Amazon face first UK hurdle in attempt to hoover-up iRobot

We’ve got some good news – and we hope it is just the beginning.  

We told you back in November that we were fighting against Amazon’s latest attempt to grow its colossal ecosystem even bigger – this time via the planned $1.7bn purchase of robot hoover maker, iRobot. 

We penned submissions to some of the key global competition regulators – who hold the power to block these deals from happening. 

And it seems we have been listened to. Last week the UK competition regulator, the Competition and Markets Authority (CMA), announced they are beginning a formal investigation into the deal, following in the footsteps of scrutiny ongoing in the US

A formal CMA investigation means Amazon will face tough questions about the impact of the deal. Third parties will also get to share their views on how they think yet another Amazon acquisition will impact the markets.  

We are pleased the CMA has committed to scrutinising this deal – but we’re not popping champagne corks just yet.

The launch of this investigation only means we have taken the first step on the long road to getting this deal blocked. The CMA will take a few months to scope out the key issues before deciding whether to investigate it further in a longer ‘Phase II’ process – something that can take years. 

So, why on earth are we bothering? Is there a weird Foxglove fascination with robot hoovers? 

Not quite. But we do have an unerring passion for fighting dangerous tech monopolies. We’ve spoken before about how monopoly lies at the centre of the toxic nest of harms caused by Big Tech. Challenging monopoly power aims for its heart – delivering a blow that could have a cascading impact in reducing the myriad harms these companies cause – to democracy, workers and to competitors, as well as to you and I.  

Our ultimate goal is clear – we want to see Big Tech behemoths like Amazon broken up – split into various smaller pieces that would deliver real competition. Smaller pieces that would not have the overwhelming power which allows them to treat their workers like trash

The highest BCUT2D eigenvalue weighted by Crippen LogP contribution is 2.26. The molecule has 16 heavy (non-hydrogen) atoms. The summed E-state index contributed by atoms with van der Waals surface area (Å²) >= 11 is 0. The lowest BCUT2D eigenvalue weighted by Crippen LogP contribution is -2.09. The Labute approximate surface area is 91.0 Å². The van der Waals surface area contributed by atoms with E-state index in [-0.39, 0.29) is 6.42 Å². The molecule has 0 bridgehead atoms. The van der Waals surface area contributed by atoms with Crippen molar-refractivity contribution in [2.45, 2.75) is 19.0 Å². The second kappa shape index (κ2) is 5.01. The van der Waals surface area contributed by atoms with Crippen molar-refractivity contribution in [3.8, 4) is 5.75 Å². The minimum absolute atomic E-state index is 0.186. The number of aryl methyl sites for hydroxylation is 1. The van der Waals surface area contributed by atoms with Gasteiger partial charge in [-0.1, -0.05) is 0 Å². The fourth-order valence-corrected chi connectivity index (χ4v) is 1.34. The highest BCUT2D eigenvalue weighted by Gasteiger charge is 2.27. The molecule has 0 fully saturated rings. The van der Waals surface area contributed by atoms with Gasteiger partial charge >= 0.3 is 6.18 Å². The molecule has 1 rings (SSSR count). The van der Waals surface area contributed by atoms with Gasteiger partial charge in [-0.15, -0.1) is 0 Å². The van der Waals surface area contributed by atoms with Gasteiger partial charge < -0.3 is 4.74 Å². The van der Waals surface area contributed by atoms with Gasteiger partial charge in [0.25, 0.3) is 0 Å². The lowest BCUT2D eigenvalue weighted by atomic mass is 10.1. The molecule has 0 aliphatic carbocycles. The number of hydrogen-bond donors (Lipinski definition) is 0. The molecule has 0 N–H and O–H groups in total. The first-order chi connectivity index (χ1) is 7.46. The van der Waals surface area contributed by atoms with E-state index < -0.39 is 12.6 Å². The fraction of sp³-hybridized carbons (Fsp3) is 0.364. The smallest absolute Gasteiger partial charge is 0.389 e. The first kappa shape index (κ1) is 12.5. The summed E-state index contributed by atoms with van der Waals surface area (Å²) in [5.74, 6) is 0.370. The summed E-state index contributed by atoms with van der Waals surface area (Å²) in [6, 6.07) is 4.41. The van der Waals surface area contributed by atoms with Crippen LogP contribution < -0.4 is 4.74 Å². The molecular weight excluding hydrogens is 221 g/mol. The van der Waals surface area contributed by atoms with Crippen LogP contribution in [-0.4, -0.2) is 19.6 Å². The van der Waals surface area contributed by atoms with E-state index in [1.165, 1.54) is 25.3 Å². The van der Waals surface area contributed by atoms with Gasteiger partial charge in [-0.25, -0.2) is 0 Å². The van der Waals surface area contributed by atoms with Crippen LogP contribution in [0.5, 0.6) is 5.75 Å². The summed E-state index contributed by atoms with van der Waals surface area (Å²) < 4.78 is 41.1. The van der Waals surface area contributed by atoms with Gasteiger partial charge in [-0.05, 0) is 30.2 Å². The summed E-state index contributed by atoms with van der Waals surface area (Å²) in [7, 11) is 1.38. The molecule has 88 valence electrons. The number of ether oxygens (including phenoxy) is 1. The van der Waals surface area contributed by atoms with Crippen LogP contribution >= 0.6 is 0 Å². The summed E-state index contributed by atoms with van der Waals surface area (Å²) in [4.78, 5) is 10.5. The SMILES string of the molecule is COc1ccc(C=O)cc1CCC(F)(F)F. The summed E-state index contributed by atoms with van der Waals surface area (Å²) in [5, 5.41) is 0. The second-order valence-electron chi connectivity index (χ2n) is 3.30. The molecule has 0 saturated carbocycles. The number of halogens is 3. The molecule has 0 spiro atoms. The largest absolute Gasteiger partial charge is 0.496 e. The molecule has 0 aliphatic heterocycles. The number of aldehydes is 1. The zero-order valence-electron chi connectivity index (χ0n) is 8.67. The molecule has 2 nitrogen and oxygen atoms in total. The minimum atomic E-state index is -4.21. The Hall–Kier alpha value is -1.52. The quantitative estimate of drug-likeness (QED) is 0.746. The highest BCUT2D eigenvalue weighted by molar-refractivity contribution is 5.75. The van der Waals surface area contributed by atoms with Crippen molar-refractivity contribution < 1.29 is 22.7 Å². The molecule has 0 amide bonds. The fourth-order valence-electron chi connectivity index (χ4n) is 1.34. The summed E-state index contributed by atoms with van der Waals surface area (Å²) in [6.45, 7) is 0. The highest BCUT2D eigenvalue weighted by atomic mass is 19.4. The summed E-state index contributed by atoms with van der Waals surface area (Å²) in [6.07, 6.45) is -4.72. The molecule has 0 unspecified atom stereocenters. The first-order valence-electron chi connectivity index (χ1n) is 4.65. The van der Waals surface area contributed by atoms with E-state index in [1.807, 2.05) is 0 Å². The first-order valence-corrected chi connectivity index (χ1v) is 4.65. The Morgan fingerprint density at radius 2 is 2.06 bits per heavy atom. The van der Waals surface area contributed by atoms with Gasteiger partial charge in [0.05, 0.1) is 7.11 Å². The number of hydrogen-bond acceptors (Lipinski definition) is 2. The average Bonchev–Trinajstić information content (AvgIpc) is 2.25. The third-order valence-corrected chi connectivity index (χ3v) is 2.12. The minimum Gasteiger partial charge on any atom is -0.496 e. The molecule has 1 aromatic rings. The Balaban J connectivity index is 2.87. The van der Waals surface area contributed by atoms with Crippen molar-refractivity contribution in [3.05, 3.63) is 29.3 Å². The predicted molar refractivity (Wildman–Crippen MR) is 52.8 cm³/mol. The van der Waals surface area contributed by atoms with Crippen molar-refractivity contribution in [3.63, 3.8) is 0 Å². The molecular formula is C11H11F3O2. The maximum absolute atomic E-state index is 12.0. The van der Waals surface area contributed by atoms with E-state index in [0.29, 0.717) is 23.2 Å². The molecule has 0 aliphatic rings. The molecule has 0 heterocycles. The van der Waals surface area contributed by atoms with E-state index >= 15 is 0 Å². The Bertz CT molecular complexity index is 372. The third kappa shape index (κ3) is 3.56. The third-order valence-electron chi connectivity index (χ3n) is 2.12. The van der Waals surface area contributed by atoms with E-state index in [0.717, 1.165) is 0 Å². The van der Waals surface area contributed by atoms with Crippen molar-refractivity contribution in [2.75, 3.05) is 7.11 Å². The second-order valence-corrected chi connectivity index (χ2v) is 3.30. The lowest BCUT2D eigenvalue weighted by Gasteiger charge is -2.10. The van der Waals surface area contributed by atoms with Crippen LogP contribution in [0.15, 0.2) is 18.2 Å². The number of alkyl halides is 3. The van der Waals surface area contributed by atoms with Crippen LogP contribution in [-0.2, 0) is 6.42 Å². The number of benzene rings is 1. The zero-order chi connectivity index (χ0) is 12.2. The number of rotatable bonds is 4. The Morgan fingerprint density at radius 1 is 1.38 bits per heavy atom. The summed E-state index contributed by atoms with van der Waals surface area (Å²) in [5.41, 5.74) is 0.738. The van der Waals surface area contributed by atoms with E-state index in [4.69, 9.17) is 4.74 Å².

Until we reach that goal, at a bare minimum we must fight tooth and nail to prevent these Big Tech powerhouse ecosystems swelling even bigger. And that is what we are doing with the Amazon/iRobot deal. 

We know exactly what Amazon are up to with this deal because they have done it so many times before.  

Remember Zappos? Quidsi? Probably not. That’s because they all fell victim to the never-satiated Amazon beast that bought them up.

The Bezos strategy is to spy out competitors and swallow them – regardless of whether the goal is to neutralise a threat or buy up a superior offering while quietly shelving the struggling Amazon version.

iRobot is just the latest example. Too lazy to invest in the failing Amazon ‘Astro’ robotic hoover, Amazon are simply buying up iRobot and the hugely popular flagship ‘Roomba’ product.  

That is a problem even before we even consider the consumer data collecting capabilities that come with iRobot products.

But being able to know the layout of your home, as well as hear and see it through Alexa and Ring, is the real goldmine Uncle Jeff is willing to part with $1.7bn to get his grubby mitts on. 

It’s not just Amazon that have followed the ‘sniff out and snuff out’ playbook. Competition regulators waived through disastrous deals like Facebook buying WhatsApp and Instagram. They gave the green light for Google to buy FitBit. So, despite welcome clamp-downs like the refusal to allow Meta to purchase Giphy, we cannot trust they will not once again allow these giants to grow. 

That is why Foxglove will stay in close contact with the CMA throughout this investigation – to remind them that this investigation should not just be about expensive robot hoovers.  

Our message to the CMA boils down to one simple question – should we allow an already overwhelmingly powerful corporate ecosystem to grow by swallowing up yet another competitor? 

The answer is no.  

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